It has been confirmed the coronavirus Delta variant is dominant in Gauteng, accounting for 53% of infections, and is quickly taking over in the rest of the country and accounting for 45% of infections.
Preliminary data suggests this variant can cause more severe disease.
This “emphasises the need for all individuals in SA to limit their movements to essential activities only”.
The data was gleaned from genome sequencing done by the Network for Genomic Surveillance in SA, which includes top sequencing facilities at universities around the country.
According to the National Institute for Communicable Diseases (NICD), the network found during May this year 70% of 680 genomes were the Beta variant.
In June, this had dropped to 39% and the Delta variant had shot up to 45%.
According to the NICD, “Gauteng, undoubtedly the epicentre of the resurgence, presently accounts for an average of 65% of daily new cases. In that province, 64% of 244 genomes sequenced from May 2021 are attributed to the Beta variant, while in June 2021 this dropped to 37%.”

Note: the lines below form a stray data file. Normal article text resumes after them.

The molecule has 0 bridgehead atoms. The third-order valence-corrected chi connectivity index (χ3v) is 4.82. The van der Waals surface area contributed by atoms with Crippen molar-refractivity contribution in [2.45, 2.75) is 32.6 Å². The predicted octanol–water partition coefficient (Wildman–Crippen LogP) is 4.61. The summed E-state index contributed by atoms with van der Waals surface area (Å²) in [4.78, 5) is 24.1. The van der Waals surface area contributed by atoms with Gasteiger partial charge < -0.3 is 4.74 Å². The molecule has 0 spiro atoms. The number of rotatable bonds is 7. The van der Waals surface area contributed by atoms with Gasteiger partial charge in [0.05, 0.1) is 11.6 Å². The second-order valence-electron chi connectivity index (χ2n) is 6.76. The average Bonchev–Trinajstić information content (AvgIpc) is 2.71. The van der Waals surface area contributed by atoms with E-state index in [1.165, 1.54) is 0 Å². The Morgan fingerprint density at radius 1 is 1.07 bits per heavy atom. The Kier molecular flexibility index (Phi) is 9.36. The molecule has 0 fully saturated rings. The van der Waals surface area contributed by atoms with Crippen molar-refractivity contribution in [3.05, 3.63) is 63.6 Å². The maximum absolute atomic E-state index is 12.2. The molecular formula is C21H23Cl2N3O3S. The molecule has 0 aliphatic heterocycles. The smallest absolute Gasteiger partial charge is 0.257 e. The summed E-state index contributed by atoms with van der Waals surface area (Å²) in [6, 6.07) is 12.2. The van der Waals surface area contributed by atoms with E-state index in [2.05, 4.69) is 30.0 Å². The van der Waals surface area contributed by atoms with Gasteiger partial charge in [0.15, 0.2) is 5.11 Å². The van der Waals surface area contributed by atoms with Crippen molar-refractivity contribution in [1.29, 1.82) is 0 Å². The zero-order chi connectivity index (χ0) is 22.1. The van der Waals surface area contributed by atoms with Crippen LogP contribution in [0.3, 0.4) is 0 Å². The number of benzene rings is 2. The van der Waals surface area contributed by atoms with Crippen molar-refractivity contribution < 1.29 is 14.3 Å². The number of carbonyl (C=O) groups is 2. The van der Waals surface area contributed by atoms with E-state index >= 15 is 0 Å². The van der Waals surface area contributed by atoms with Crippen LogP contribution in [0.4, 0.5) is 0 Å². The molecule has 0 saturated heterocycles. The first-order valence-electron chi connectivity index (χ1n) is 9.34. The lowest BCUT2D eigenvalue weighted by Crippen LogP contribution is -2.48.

In contrast, during June 53% of genomes from Gauteng were the Delta variant.
The Delta variant, first detected in India, is 97% more transmissible than the original lineage, according to research done in the UK.
Covid-19 vaccines “remain highly effective in preventing severe disease after Delta variant infection, with the Pfizer-BioNT vaccine showing 96% efficacy after two doses”.
Prof Adrian Puren, acting head of the NICD, said there was “limited data” on whether Delta produces different symptoms to Beta, and added “it is important to be mindful that reinfection with the Delta variant is possible following a Beta infection due to waning of immunity”.
He said preliminary data from the UK suggests the Delta variant can “potentially cause more severe disease”.